UPDATE: Trump responds after Sen. Cotton declines to oppose Electoral College certification

Politics

UPDATE:

WASHINGTON (KNWA/KFTA) — President Donald Trump responded on Twitter on Monday to the news that Sen. Tom Cotton (R-AR) would not join a Republican effort to overturn the results of the 2020 election.

Cotton, widely considered a contender for the 2024 GOP presidential nomination, issued a statement on Sunday saying that he would not join a coalition of Senate Republicans seeking to challenge the Electoral College vote when Congress convenes on Wednesday to confirm President-elect Joe Biden’s 306-232 win.

A coalition of senators and senators-elect have pledged to reject the results.

The president responded to the news on Twitter on Monday:

“How can you certify an election when the numbers being certified are verifiably WRONG. You will see the real numbers tonight during my speech, but especially on JANUARY 6th. @SenTomCotton Republicans have pluses & minuses, but one thing is sure, THEY NEVER FORGET!,” Trump tweeted.

The effort is led by Sen. Ted Cruz (R-TX) and Sen. Josh Hawley (R-MO), also considered potential presidential candidates in 2024.

The group has presented no new evidence of election problems.

ORIGINAL STORY:

WASHINGTON (KARK) – Senator Tom Cotton spoke out on Sunday about his views of the current election controversy concerning the continued challenges to the Presidential election and the struggle for power in Washington D.C. over the two vital Congressional seats that will be decided in the Georgia run-off.

“I share the concerns of many Arkansans about irregularities in the presidential election, especially in states that rushed through election-law changes to relax standards for voting-by-mail. I also share their disappointment with the election results. I, therefore, support a commission to study the last election and propose reforms to protect the integrity of our elections. And after Republicans win in Georgia, the Senate should also hold more hearings on these matters. All Americans deserve to have confidence in the elections that undergird our free government.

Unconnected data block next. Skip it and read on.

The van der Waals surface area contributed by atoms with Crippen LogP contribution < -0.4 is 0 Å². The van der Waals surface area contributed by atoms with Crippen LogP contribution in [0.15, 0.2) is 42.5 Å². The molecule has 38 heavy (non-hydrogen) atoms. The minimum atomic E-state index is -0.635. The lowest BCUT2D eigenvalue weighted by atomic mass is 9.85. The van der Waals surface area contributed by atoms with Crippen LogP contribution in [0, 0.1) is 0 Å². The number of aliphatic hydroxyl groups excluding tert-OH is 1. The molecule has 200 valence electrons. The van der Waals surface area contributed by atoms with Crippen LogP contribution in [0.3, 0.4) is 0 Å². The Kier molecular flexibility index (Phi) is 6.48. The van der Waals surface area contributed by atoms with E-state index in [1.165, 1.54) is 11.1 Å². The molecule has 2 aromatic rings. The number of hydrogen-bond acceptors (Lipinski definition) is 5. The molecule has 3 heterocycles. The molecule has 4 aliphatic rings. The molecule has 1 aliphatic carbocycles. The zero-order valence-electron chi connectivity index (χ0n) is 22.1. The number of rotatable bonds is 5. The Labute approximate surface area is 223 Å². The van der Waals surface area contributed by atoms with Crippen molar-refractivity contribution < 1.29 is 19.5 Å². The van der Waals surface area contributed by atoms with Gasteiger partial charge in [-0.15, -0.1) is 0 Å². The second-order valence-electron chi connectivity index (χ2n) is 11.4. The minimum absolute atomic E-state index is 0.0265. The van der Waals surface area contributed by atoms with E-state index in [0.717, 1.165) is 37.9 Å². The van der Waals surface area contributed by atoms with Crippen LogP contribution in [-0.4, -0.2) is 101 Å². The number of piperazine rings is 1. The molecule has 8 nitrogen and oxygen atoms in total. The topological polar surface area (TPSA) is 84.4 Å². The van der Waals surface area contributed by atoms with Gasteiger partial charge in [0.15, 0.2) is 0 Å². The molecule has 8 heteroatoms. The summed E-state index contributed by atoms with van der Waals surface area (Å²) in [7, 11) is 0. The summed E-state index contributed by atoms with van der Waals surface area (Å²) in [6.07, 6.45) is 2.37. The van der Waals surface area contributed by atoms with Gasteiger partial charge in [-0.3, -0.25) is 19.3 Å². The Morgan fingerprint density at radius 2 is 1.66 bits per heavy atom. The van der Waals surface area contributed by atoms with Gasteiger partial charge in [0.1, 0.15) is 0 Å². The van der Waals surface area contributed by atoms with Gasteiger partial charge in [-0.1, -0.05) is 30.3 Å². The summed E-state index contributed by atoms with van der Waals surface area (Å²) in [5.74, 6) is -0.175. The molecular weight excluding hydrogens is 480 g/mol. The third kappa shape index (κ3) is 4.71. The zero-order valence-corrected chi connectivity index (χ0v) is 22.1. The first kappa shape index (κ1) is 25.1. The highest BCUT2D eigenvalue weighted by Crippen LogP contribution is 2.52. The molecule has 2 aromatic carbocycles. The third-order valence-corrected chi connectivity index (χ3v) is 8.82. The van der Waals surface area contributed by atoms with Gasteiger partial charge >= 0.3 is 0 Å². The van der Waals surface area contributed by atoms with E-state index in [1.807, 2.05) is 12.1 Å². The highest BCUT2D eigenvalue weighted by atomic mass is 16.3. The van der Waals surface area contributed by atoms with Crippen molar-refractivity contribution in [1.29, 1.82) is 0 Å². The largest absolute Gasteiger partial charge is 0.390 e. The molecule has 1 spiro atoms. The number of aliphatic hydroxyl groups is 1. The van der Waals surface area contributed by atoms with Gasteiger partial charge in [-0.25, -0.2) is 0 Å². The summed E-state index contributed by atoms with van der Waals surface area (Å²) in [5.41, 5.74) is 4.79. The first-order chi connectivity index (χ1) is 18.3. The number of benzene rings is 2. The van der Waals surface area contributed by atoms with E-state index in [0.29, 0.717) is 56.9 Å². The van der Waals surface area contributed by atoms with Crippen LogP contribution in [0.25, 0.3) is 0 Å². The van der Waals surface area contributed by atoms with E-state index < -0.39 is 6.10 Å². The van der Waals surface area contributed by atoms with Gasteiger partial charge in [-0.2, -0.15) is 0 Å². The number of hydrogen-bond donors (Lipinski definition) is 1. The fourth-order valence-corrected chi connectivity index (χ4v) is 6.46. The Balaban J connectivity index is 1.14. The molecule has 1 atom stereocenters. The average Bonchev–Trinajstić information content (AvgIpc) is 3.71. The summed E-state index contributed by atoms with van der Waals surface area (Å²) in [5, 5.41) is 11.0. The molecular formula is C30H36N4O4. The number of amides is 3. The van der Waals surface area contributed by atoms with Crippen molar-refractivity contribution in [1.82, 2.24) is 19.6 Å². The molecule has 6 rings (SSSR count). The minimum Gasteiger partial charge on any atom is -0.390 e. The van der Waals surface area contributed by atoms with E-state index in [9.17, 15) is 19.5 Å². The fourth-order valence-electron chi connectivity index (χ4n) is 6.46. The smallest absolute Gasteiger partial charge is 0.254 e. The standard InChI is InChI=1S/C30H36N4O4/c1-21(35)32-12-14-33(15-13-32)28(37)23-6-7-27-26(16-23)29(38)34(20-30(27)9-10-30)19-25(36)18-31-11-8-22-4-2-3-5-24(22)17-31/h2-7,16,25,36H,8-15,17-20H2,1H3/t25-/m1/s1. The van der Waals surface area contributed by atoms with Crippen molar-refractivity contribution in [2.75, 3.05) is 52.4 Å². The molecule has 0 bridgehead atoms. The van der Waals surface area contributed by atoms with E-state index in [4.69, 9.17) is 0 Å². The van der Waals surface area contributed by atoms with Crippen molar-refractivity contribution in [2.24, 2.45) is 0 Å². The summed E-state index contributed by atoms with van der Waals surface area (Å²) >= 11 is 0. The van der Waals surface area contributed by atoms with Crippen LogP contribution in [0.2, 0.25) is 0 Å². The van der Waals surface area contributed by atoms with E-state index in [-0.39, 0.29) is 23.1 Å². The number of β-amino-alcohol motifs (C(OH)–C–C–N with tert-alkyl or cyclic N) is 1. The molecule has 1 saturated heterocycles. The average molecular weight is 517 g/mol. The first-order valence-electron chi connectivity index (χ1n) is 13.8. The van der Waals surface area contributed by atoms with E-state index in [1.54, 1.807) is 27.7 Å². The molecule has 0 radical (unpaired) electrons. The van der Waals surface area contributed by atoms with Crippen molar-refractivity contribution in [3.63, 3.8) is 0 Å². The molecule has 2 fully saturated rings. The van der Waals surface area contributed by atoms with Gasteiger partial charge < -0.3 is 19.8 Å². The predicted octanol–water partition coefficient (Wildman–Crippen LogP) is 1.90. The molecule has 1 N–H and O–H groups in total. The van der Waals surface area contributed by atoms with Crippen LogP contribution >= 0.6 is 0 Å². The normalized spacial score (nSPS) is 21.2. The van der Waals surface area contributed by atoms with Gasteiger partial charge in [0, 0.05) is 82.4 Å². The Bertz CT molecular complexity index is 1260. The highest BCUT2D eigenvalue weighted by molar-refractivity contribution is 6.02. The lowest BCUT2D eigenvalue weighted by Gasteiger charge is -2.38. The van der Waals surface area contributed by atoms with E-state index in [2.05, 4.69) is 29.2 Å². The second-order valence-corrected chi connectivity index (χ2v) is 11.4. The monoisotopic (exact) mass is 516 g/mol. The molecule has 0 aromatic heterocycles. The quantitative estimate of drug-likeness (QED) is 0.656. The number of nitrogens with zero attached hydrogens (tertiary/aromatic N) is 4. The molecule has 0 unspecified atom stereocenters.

Nevertheless, the Founders entrusted our elections chiefly to the states—not Congress. They entrusted the election of our president to the people, acting through the Electoral College—not Congress. And they entrusted the adjudication of election disputes to the courts—not Congress. Under the Constitution and federal law, Congress’s power is limited to counting electoral votes submitted by the states.

If Congress purported to overturn the results of the Electoral College, it would not only exceed that power but also establish unwise precedents. First, Congress would take away the power to choose the president from the people, which would essentially end presidential elections and place that power in the hands of whichever party controls Congress. Second, Congress would imperil the Electoral College, which gives small states like Arkansas a voice in presidential elections. Democrats could achieve their longstanding goal of eliminating the Electoral College in effect by refusing to count electoral votes in the future for a Republican president-elect. Third, Congress would take another big step toward federalizing election law, another long-standing Democratic priority that Republicans have consistently opposed. Thus, I will not oppose the counting of certified electoral votes on January 6. I’m grateful for what the president accomplished over the past four years, which is why I campaigned vigorously for his reelection. But objecting to certified electoral votes won’t give him a second term—it will only embolden those Democrats who want to erode further our system of constitutional government.”

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